A walk through Angono, ‘art capital of the Philippines’
The municipality of Angono in the province of Rizal is highly urbanized now, no longer the pastoral town of old; but it remains conscious of the fact, bills itself as “the Art Capital of the Philippines.” Its municipal hall is stately and redolent of the past.
Mayor Gerardo V. Calderon, now on his last term, is a strong supporter of the arts and of tourism, being a media man and host of the travel show “Lakbayin Pilipinas” on PTV5.
Angono counts among its native sons National Artist for the Visual Arts Carlos V. (Botong) Francisco and National Artist for Music Lucio D. San Pedro.
And there are the other prominent artists of the “Angono school” such as Jose V. Blanco, Nemesio Miranda, Jr. (Nemiranda) and Perdigon Vocalan.
The unique “Art Gallery of the Streets” is a tribute by the provincial and municipal local governments to the two National Artists, with commemorative busts in the forefront.
As we walked along, accompanied by Municipal Tourism officers, we saw relief sculptures copied from Botong Francisco’s works by different artists and there is the immortal kundiman by San Pedro, “Sa Ugoy ng Duyan” featured complete with clefs, time, signatures and notes welded on steel bars with the lyrics (by National Artist Levi Celerio) sculpted.
On the street is Botong’s residence, now a museum, run by the artist’s grandson, Carlos G. Francisco II nicknamed, appropriately, Totong. And he bears a striking resemblance to his grandfather.
The museum is filled with replicas of the artist’s works, antiques, period photos, newspaper clippings, Collier’s encyclopedias, travel guides in Spanish, Muslim brassware, citations, books and magazines which belonged to the artist and his son Rodolfo, father of Totong.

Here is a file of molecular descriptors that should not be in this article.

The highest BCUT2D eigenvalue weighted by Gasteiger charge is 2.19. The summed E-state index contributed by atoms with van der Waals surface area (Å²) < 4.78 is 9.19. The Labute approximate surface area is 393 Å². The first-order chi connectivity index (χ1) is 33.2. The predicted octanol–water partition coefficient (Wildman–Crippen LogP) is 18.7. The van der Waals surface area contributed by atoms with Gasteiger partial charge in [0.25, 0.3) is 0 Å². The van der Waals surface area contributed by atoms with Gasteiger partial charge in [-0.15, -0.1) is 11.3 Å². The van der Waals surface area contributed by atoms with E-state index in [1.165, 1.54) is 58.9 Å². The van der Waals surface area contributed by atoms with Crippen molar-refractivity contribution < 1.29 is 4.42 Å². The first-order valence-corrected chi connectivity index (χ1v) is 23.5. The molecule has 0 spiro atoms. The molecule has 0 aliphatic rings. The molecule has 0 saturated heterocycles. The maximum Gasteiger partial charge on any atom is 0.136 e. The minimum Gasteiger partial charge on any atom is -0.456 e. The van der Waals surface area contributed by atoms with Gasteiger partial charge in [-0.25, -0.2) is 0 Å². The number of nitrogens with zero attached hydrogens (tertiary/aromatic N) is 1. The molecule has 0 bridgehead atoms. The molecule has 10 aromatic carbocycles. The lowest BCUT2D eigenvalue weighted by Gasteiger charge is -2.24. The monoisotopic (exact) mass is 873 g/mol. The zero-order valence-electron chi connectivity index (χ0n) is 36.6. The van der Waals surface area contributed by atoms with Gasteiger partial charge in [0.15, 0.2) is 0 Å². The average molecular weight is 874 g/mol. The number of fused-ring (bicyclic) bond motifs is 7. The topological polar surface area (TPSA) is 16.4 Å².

Attracting one’s attention was a St. Theresa’s College textbook titled “Five Greek Dramas” and an old issue of This Week (magazine of the Manila Chronicle) with a painting on the cover, “Musika,”by Arturo Luz (yet another future National Artist) and a cover story on “the Philippine-American war.”
A should-see destination is the Blanco Family Museum. “Pitok” Blanco was a master painter who influenced his sons and grandsons (along with his wife Loring) and so we have here the works of three generations of Blancos, from their early to mature periods.
There are genre, riverine and wartime scenes, with the models usually members of the family.
Arguably the most successful Blanco son is Michael Blanco, a painter-sculptor.
In his time Blanco’s works were highly prized by collectors, to the extent that, once, art thieves broke into the museum and carted away some valuable works. These were never recovered.
The Nemiranda Art House, a large-scale gallery cum atelier, now includes works from the artist’s Marawi show. This is a political and artistic statement, with images of war, fallen soldiers, frightened human shields, a bullet piercing the bird of peace, and a burning mosque.
But the centerpiece offers a message of hope, with the bird of peace flying over a church and a mosque, and children burying the weapons of war.
Nearby is the Balaw-Balaw restaurant-gallery of painter-sculptor Vocalan, a place famous for its gourmet cuisine and old-world, distinctly native ambience.
Vocalan, later acknowledged as a major artist, was known for his paintings of nature spirits, denizens of the forest, goddesses (diwata) and legendary figures.
His works evoke, in the words of humanities professor Felipe de Leon, Jr. a “magical word.”
San Pedro Calungsod
What is it about Angono that has produced great artists?
Mayor Calderon has an explanation for this: “It’s the rich cultural heritage and its people. Angono was once a barangay, a ‘visita’ of Taytay and Binangonan, but when we separated there were already many well-known artists in Angono. It’s the air, the environment, the lakeshore that influenced many artists, Botong and San Pedro, and this was sustained in future generations.”
He added: “Pedro Calungsod (later saint) before he went to Guam learned the art of painting in Angono. (The late) Cardinal (Ricardo) Vidal (of Cebu Archdiocese) through the CBCP (Catholic Bishops Conference of the Philippines) had asked an Ateneo professor, Clark Nebrao, to confirm this. And this why Pedro Calungsod is our patron saint of art and peace.”–CONTRIBUTED
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